3 strategies to control holiday calories

Why waste your calorie budget on this tired stuff?

Why waste your calorie budget on this tired stuff?

Check your calendar. Holiday calories straight ahead!

It’s coming!  The yearly onslaught of holiday calories.  Are you on a collision course with 6 weeks of overeating?  Are you feeling helpless about that?  Here are 3 strategies to help you seize control of your food intake, while still enjoying the season.  After all, food is an essential part of most holidays.  It’s not the time for grim cheerless diet deprivation.

1. Avoid pointless calories:

Most of these foods are available all year long.  Why waste your calorie allowance on them now, when there are more special things on the menu?

  • tasteless colored candies.  Why?  Better to think of them as decorations, not food.
  • same-old same-old boxed chocolates.  Really?  Those are available all year.
  • tiresome cold cuts, sliced cheese and cracker plates at buffets.  Again, nothing special.
  • Store-bought, unspecial cookies that basically have no flavor, despite the colored frosting and sprinkles
  • Holiday coffee drinks.  This is not the time of year to treat yourself to a daily peppermint latte with whipped cream.
  • chips and dip, pretzels, chex mix and the like.  Again, those are around all year.  They’re not special holiday foods.
  • salty seasoned nut mixes: too easy to overeat.
  • uninteresting white bread rolls or sliced bread served with meals.  Why?
  • junky high calorie snacks purchased on shopping trips. A giant cinnamon roll?  Dinner-plate sized cookies?  Super-sized muffins?  Why?

2. Get brutal about portion control:

It’s the ideal time of year to practice Mindful Eating.  Enjoy special holiday indulgences in small portions.

  • cocktails, punch, beer, wine and eggnog.  Limit yourself to 1 at buffets and parties.  Sip slowly, don’t guzzle.
  • desserts.  Don’t accept giant slices of pie just because it’s the hostess’ speciality.  It’s just as easy to slice a thin piece as a large wedge.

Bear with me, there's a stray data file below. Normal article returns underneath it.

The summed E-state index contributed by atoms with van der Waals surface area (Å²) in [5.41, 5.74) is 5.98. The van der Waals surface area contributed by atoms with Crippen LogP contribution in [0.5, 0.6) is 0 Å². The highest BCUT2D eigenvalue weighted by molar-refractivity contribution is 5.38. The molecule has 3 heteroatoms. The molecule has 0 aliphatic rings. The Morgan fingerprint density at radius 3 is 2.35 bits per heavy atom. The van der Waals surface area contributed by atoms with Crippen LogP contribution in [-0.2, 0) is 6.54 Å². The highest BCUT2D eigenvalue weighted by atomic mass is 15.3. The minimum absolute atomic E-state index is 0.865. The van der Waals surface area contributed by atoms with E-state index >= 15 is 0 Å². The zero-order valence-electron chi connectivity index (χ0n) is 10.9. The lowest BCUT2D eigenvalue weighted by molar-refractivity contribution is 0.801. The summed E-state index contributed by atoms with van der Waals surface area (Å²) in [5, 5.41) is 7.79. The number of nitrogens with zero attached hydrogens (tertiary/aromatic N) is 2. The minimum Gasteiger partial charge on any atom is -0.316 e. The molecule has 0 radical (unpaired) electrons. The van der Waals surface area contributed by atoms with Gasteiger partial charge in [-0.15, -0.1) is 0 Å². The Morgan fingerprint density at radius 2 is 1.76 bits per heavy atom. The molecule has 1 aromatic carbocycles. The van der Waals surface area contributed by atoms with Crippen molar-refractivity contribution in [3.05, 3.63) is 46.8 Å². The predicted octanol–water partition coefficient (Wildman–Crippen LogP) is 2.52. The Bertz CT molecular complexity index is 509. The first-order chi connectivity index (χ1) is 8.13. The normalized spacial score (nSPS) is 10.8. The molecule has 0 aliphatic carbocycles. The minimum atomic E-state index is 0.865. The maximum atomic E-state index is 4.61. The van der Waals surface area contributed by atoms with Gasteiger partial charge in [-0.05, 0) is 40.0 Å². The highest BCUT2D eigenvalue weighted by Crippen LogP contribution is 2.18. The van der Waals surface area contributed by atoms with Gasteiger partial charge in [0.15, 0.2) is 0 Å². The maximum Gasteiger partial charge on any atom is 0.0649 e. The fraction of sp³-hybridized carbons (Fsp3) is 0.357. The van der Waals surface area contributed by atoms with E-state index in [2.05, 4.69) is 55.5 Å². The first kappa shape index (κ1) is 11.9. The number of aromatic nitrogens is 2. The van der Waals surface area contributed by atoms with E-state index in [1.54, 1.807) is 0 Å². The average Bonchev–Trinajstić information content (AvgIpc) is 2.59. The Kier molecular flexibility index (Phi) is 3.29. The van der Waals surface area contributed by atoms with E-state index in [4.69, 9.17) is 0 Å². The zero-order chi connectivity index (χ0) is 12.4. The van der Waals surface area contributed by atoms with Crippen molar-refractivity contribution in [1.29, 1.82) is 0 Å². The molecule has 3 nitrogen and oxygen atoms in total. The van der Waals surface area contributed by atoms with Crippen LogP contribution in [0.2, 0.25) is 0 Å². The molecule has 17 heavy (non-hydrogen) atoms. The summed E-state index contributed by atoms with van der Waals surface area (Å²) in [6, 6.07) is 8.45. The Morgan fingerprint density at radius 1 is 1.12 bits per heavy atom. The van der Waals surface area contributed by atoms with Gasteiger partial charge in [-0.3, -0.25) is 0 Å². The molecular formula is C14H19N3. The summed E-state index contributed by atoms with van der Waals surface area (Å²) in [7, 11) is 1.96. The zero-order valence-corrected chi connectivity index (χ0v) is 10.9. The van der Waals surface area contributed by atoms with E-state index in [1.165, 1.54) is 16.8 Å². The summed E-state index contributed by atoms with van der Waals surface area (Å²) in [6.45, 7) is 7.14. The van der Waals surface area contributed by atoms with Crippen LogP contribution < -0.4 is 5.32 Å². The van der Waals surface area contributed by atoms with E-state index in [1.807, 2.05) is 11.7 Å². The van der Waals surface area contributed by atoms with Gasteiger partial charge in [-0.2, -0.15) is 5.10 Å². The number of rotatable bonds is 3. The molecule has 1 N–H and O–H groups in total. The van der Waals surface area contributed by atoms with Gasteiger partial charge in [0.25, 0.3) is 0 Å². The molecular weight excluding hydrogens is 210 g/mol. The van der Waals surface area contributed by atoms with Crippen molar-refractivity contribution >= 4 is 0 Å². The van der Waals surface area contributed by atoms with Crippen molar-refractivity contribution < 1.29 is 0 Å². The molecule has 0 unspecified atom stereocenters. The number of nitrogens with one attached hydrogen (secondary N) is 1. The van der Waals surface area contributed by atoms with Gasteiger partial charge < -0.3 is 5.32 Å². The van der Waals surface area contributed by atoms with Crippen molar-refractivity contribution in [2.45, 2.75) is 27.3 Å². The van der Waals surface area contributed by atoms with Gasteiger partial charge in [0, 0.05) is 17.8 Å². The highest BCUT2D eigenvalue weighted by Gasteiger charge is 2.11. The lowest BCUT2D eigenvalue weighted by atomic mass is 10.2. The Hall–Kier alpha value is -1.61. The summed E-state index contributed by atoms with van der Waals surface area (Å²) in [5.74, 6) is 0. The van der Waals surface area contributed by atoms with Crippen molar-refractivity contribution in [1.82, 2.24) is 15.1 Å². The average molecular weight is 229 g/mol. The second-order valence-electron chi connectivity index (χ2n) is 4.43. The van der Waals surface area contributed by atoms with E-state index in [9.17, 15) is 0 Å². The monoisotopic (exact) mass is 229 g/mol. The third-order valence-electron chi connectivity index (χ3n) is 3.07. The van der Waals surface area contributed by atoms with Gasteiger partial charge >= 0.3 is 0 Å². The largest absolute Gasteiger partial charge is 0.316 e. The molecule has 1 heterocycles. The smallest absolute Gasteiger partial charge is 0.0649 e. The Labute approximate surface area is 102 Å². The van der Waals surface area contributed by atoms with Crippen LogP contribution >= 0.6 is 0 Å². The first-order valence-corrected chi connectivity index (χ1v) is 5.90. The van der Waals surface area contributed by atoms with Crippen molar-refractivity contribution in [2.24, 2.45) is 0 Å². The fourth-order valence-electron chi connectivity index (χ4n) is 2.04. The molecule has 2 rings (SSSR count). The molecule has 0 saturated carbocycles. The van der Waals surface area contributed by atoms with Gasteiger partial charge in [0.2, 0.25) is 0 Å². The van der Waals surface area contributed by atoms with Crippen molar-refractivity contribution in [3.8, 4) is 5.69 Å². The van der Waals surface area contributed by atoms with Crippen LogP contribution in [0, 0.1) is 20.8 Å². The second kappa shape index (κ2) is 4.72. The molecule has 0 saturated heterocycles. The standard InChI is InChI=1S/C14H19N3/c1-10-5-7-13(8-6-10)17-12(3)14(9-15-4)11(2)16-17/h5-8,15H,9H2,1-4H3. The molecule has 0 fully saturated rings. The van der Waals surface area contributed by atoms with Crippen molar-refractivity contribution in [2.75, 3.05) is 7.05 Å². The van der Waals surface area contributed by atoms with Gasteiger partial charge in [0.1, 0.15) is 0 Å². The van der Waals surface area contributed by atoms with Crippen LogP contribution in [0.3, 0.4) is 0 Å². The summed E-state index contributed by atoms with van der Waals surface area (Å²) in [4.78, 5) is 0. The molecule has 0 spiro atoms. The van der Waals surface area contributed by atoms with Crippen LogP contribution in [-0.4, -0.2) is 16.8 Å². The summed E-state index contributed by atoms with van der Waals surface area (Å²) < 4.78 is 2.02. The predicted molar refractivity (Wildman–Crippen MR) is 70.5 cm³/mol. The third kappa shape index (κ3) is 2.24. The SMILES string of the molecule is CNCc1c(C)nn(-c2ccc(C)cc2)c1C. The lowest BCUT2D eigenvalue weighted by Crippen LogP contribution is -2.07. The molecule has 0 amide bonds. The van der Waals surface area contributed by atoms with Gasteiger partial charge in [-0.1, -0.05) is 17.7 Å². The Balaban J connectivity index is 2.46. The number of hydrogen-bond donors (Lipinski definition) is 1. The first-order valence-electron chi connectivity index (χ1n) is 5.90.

• cookies: stick to once-a-year special home-made items in small sizes.  Just because someone used super-sized cookie cutters doesn’t mean you have to eat a super-sized cookie.
  • side dishes that make the meal for you (ex: stuffing or mashed potatoes at Thanksgiving).  One small spoonful is enough on your plate.
  • hot chocolate with marshmallows — if you’ve just been outside sledding, skiing, skating or doing some other physical activity.
  • interesting hors d’oeuvres that are fried or involve cheese, cream or other high calorie ingredients.  Fortunately these usually come in small portions, so you can just eat one and move on.

3. Focus on foods that:

are special and unique to the holidays:

  • Thanksgiving turkey, a holiday roast or special casserole or pasta dish only served this time of year
  • vegetables: roasted, steamed, raw, salads
  • home-made/from scratch foods like pan gravy or fresh cranberry relish
  • interesting hors d’oeuvres that involve fish, vegetables, fruit or other lower calorie ingredients

are healthy, lower calorie and filling:

  • vegetables: roasted, steamed, raw, salads
  • herbal tea
  • club soda, seltzer water or plain water
  • plain unsweetened coffee and black tea
  • fresh raw fruit, especially seasonal oranges, grapefruit, tangerines and pears

Other tips:

  • If you overindulged one day, be especially careful about your food choices for the next 2-3 days.  Stick to smaller portions, lots of vegetables and higher protein foods, and stay hydrated.
  • Exercise!  Not only does physical activity burn off some calories, it makes you feel mentally better and more in control of your life.
  • If you are hosting an event, avoid foods on the Pointless Calorie list above.  Offer smart food choices, using small plates and small cups for beverages.  Do leave room on the table for a few special unique indulgences.
  • Don’t make every holiday gathering about eating.  Get together with friends to play board or card games, watch a movie, go for a hike, go bowling or some other non-food activity.
  • Eat a high protein meal or snack before a shopping expedition.  If possible, carry a water bottle.
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